Hopkins, John Burroughs

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Hopkins, John Burroughs

HOPKINS, JOHN BURROUGHS. (1742–1796). Continental naval officer. Rhode Island. Born 14 August 1742 in Newport, Rhode Island, Hopkins was the eldest of Esek Hopkins's ten children, and nephew of Stephen Hopkins. He followed family tradition by going to sea early and being politically involved. He led the boats that attacked the British vessel, the Gaspée, on 9 June 1772. On 22 December 1775 he became the junior of the first four captains appointed in the new Continental navy and took command of the Cabot (14 guns). He took part in the expedition to Nassau led by his father, Esek, and in the embarrassing encounter with the Glasgow, which occurred on 6 April 1776. His ship, being in the lead, bore the brunt of the action. Named commander of the frigate Warren in 1777, he slipped through the British blockade of Narragansett Bay early in March 1778, took two prizes, and put into Boston Harbor. In 1779, with the Warren, Queen of France, and Ranger, he led a six-week cruise off the Virginia capes that captured the Jason (twenty guns) and seven other British ships. Although initially pleased at this triumph, The Marine Committee of Congress learned that Hopkins had failed to follow instructions and ordered an investigation. Hopkins was suspended, and never returned to service in the U.S. navy.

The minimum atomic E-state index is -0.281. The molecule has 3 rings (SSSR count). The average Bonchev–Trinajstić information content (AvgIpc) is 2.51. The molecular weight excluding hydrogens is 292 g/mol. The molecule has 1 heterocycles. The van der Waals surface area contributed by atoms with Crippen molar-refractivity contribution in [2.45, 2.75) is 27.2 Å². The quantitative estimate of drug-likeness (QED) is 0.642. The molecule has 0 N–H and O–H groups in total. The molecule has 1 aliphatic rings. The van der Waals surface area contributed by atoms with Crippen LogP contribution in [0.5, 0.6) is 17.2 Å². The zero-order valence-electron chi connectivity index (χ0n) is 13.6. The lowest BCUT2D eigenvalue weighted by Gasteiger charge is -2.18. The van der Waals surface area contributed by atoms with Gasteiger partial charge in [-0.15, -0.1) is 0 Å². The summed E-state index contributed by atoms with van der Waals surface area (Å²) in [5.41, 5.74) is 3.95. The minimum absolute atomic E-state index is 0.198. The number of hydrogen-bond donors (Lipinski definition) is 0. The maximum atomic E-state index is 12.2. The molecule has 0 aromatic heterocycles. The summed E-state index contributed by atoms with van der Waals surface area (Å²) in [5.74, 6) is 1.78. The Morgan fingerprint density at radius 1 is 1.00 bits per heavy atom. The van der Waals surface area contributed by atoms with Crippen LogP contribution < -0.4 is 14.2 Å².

Instead, Hopkins took command of the Massachusetts privateer Tracy (sixteen guns) in 1780. He took several prizes before being captured and paroled. The next year he was captain of a Rhode Island privateer sloop, the Success. Retiring to private life after the war, he died on 4 March 1796.

SEE ALSO Hopkins, Esek; Hopkins, Stephen; Naval Operations, Strategic Overview.

                              revised by Michael Bellesiles